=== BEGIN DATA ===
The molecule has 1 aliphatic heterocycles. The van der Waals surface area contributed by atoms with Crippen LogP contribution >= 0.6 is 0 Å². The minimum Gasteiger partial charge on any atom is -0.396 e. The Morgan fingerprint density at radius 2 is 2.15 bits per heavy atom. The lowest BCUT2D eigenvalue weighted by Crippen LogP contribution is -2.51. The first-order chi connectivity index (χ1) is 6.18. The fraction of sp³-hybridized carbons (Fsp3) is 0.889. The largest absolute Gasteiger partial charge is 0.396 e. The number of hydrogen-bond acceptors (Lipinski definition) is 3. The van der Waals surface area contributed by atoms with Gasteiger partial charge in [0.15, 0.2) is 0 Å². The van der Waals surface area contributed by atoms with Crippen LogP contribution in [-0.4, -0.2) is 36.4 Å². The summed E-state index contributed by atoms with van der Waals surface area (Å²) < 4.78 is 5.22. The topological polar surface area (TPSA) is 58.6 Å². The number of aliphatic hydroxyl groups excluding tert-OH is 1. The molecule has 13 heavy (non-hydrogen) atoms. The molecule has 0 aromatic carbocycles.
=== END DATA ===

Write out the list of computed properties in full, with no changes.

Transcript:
The molecule has 1 aliphatic heterocycles. The van der Waals surface area contributed by atoms with Crippen LogP contribution >= 0.6 is 0 Å². The minimum Gasteiger partial charge on any atom is -0.396 e. The Morgan fingerprint density at radius 2 is 2.15 bits per heavy atom. The lowest BCUT2D eigenvalue weighted by Crippen LogP contribution is -2.51. The first-order chi connectivity index (χ1) is 6.18. The fraction of sp³-hybridized carbons (Fsp3) is 0.889. The largest absolute Gasteiger partial charge is 0.396 e. The number of hydrogen-bond acceptors (Lipinski definition) is 3. The van der Waals surface area contributed by atoms with Gasteiger partial charge in [0.15, 0.2) is 0 Å². The van der Waals surface area contributed by atoms with Crippen LogP contribution in [-0.4, -0.2) is 36.4 Å². The summed E-state index contributed by atoms with van der Waals surface area (Å²) < 4.78 is 5.22. The topological polar surface area (TPSA) is 58.6 Å². The number of aliphatic hydroxyl groups excluding tert-OH is 1. The molecule has 13 heavy (non-hydrogen) atoms. The molecule has 0 aromatic carbocycles.